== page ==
jamaican yuca shepherd’s pie

Ketch up dih fire Ma’hta
Pass me dih gungo peas,
Rub up dih flour Sarah – Lawd!
Feel di evenin’ breeze*

I never thought I’d see the words “Jamaican” and “shepherd’s pie” together in one recipe title. The first conjures up tastes of fried plantains, coconut, and spicy jerk seasoning. The second? Tired ground beef suffocated by dry mashed potatoes stripped of their whipped garlicy glory.  

Sure I’ve had good times with shepherd’s pie. It can be done right, and when it is, it’s at least 10 iron chef points ahead of meatloaf. There is something satisfyingly simple about it that makes me want to put on a peasant dress and go out and milk cows. It’s the same way I feel about stews and artisan bread and wine served in thick, stemless goblets. Good shepherd’s pie can be staid and steadfast, served on a beaten-up harvest table, surrounded by joy. 


So when I saw this pie, all stripped of those old-fashioned ingredients, I was wary. But as it stared back at me from the pages of Veganomicon, I knew I had to answer its rainbow plea.

A recipe that’s multi-step enough to rise to any special occasion, yet everyday enough to stuff in wraps for lunches, this dish can wear many masks. With a curry essence that’s sweeter than traditional Indian curries, this stew can also be made without the cassava (yuca) topping, and served over plain rice. 

Let me warn you about one thing first. As with many vegetarian recipes, there’s a little more prep involved in this one than your average sheep-herdin’ pie. But that’s what husbands (or boyfriends, or girlfriends, or kitchen elves) are for, right? If you’re lacking in a second pair of hands, do it in stages to lessen the load.  

I guarantee this will get you out of your casserole rut. (Does anyone make casseroles anymore?) Or at least out of your one-pot rut. (That sounds much more modern.) And as the skies get grayer by the day here in Syracuse, it might help splash your table with some good Carribbean vibes, mon. 

So let out those dreads and grab the keys–this is one you’ll have to make a special trip for. But don’t worry: I made all the mistakes for you already. What’s left should be all straw huts and sunshine.

*Jamaican Folk Song

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mark’s monday marinades

Why is life always like this? Just when I start getting used to the weekly regularity of Mark’s Monday evening antics in the kitchen, he goes and leaves me.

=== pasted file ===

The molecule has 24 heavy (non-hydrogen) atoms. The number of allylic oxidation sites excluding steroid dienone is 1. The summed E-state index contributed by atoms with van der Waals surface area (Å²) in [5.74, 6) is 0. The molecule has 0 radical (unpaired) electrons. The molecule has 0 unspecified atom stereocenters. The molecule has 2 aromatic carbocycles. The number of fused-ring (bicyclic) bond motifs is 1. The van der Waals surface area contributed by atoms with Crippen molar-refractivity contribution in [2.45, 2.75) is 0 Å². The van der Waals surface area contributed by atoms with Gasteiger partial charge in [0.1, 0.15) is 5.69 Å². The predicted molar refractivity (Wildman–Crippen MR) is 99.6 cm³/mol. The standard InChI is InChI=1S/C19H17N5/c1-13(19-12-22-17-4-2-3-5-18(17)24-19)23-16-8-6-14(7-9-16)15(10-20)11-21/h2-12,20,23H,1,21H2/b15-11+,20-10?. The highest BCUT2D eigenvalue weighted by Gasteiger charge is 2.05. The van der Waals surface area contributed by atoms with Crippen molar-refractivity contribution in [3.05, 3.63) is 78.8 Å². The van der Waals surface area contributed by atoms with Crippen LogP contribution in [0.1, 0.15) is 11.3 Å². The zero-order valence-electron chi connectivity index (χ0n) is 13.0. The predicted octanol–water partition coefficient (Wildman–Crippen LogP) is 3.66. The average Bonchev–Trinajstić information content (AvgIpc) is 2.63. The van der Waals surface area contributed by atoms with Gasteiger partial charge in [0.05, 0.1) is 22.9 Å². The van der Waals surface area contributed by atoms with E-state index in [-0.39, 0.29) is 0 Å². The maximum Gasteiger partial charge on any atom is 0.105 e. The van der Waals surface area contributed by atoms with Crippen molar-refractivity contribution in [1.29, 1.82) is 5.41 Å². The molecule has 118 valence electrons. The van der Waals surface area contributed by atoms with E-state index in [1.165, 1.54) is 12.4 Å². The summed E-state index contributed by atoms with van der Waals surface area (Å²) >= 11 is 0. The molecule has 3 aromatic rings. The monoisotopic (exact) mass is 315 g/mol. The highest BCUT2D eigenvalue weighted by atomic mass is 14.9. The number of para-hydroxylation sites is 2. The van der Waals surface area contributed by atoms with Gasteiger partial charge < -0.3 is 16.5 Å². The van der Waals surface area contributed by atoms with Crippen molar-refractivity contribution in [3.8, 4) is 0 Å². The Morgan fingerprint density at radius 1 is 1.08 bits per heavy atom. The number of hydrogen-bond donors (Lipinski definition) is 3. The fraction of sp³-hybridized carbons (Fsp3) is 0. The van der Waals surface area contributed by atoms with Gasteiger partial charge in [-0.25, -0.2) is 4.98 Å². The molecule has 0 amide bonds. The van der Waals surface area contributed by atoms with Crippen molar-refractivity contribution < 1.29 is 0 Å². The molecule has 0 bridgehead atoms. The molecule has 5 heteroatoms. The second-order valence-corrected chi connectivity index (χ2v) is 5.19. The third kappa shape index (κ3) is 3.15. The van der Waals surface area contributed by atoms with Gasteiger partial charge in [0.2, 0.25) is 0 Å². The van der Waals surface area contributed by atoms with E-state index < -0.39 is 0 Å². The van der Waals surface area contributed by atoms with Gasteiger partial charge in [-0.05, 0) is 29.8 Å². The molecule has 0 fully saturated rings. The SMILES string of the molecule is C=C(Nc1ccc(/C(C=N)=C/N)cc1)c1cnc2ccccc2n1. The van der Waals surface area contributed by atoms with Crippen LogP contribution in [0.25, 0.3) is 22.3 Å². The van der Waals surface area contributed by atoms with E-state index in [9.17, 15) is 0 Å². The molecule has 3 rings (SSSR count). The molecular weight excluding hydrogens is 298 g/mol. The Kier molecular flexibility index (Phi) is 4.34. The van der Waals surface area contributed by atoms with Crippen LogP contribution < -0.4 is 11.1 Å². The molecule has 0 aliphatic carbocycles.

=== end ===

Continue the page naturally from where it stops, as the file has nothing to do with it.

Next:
Don’t panic, dear readers! We’re simply taking the month of June to pursue separate economic endeavors that have dragged us away from our happy existence. <pout> This arrangement will undoubtedly be good for the regularity of posting, for my writing in general, and for my discipline with triathlon training. It won’t be so much for meeting my daily goofiness and hugs quota.

And so, a little tribute to Mark’s wonderful Monday concoctions is in order:

If you’re the one who usually take the reigns in food preparation, you’ll know how utterly fantastic it is to have dinner prepared for you. I think just as many women fantasize about Alton Brown and Mark Bittman as men do about Angelina Jolie.

It’s not the labour I most appreciate the break from (see picture on the right) – it’s the mental energy expended in planning and executing a pleasing and nourishing meal (see picture on the left). Don’t get me wrong, at least half of the pleasure I take in food is thinking, reading and talking about it. Maybe it’s that very pleasure that, when suspended for a moment to allow me some non-food-oriented thoughts, charges through to my palate when it beholds a meal made by someone else. Hence my love for everyone else’s salads (which always taste better than mine), for my mother’s cooking, for great restaurants.

Among the many enjoyable things about the past few May Mondays have been two meaty meals, prepared by my sous chef himself. Since we eat an 87% vegetarian diet (yes, that’s an exact percentage), these morsels of protein shone in their bath of tangy marinade. My muscles and my tastebuds cheered for hours afterwards.

The lamb was local, pasture-raised and organic, thanks again to Wendy of Sweet Grass Farms. When you seldom eat meat, you really appreciate the good stuff. Michael Pollan catches the sentiment better than I could, reflecting on his first experience of shooting a wild animal: “Respect for what is points us in the direction from which we came–to that place and time where humans looked at the animals they killed, regarded them with reverence, and never ate them except with gratitude.” Hm.

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